Our Earth in Space – the Nature of Our Existence

 Posted by DrJeff on May 28th, 2009

 Copyright 2009  |  About this blog

 

suna

I started this blog to share exciting stories of exploration with those that teach the next generation—parents and teachers. I hope it can help you inspire our children. More generally, these stories are for anyone who gets joy from learning, and aspires to know.

 

If you really want to get a sense of where I”m coming from, read my Resource Page The Nature of Our Existence. I hope it moves you. And if it does, share it by leaving a comment on the bottom of the page.

 

It’s a story—a philosophy—reflecting programs developed and delivered over 19 years at the Smithsonian’s National Air and Space Museum, and across the nation—to families, teachers, and the public.

 

I’d like to see this blog continue for quite a long time. I’ve got lots to share. But that requires us to build an audience. So please let parents, teachers, and friends know about this blog so we can make a difference together. Send out a tweet or some emails!

 

You might also like to read other Resource Pages in the section called Dr. Jeff on Stuff (see the column at right.) And subscribe for e-mail notification to stay up-to-date with new Posts.

 

To all those teachers finishing their year and feeling exhausted, you could probably use a reaffirmation right now about why you went into teaching! I think reading The Nature of Our Existence might help. It’s a good way to start your summer!

—Dr. Jeff

 

 

Weekly Challenge 1: A Pound of Ants and the Capabilities of Intelligent Biomass

 Posted by DrJeff on May 26th, 2009

 Copyright 2009  |  About this blog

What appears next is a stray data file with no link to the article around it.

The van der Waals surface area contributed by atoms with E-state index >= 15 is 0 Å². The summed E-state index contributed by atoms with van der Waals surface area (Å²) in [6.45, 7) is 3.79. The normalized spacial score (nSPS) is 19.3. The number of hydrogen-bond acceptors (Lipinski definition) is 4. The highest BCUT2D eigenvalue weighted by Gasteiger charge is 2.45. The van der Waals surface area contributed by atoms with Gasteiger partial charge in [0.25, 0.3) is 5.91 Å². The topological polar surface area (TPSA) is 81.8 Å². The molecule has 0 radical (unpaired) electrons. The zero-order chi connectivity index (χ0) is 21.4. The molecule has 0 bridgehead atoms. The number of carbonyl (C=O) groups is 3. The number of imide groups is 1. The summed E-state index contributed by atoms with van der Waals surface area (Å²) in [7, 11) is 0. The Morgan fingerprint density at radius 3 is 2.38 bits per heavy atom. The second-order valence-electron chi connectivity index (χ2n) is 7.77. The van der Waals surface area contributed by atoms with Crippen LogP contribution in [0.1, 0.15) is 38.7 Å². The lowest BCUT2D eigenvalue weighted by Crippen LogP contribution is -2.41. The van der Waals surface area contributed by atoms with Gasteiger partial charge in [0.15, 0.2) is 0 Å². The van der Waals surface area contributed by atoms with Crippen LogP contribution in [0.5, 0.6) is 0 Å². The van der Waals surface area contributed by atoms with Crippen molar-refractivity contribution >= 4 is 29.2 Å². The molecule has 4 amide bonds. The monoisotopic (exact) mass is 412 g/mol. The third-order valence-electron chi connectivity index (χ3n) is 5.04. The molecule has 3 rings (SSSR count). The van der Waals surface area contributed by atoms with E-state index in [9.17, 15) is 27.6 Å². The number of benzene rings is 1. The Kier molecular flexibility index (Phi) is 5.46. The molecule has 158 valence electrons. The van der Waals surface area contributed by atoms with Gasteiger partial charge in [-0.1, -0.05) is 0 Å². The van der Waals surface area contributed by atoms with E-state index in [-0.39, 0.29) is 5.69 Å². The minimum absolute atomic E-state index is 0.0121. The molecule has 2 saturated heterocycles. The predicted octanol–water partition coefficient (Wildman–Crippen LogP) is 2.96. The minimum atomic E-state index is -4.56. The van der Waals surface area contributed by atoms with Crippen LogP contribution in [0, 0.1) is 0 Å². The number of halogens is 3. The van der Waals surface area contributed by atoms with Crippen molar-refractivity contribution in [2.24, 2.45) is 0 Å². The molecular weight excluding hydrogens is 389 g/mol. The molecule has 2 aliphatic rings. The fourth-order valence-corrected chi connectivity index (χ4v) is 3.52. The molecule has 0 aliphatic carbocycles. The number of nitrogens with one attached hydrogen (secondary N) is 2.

antscrowd3

This post is a Dr. Jeff’s Weekly Challenge and a Driving with Jordi.

A day late because of Memorial Day in the U.S.

 

I’m proud to post my first Driving with Jordi, so here we go!

 

Two weeks ago I was driving Jordi to school. We started down the road with 5 minutes of quiet contemplation, both of us just getting our heads wrapped around the new day, me with a cup of coffee in hand. Then, out of the blue came the question, “daddy, how many ants in a pound of ants?” I had to ask, “where did that come from?” So he explained that the day before he was hanging out in our big vegetable garden (he loves doing that), picked up a rock, and found lots of ants scurrying for cover. They were really small, and there were lots and lots of them. So he came up with this question to help him get a sense of their scale relative to a familiar ‘ruler’. He picked a pound. He came to me for the answer. I had no clue. So I decided to post this as part of this week’s challenge (see below.) You’ll be happy to know that I now have the answer and have already shared it with Jordi. But he promised not to tell.

 

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Apples and You

 Posted by DrJeff on May 21st, 2009

 Copyright 2009  |  About this blog

 

apple-earth

This post is a Jeffism’ by Dr. Jeff and a Dr. Jeff Speaks Out.


Last time on the blog, I used astronaut John Grunsfeld’s recent Business Trip to the Hubble Space Telescope to show you that the perceived limitless ocean of air under which we live is really not limitless. At an altitude of 62 miles (100 km) above Earth’s surface, you’re effectively at the top of the atmosphere (since 99.99% of it is beneath you.) So let’s really put this in perspective with a Dr. Jeff Jeffism:

Earth’s atmosphere compared to Earth is thinner than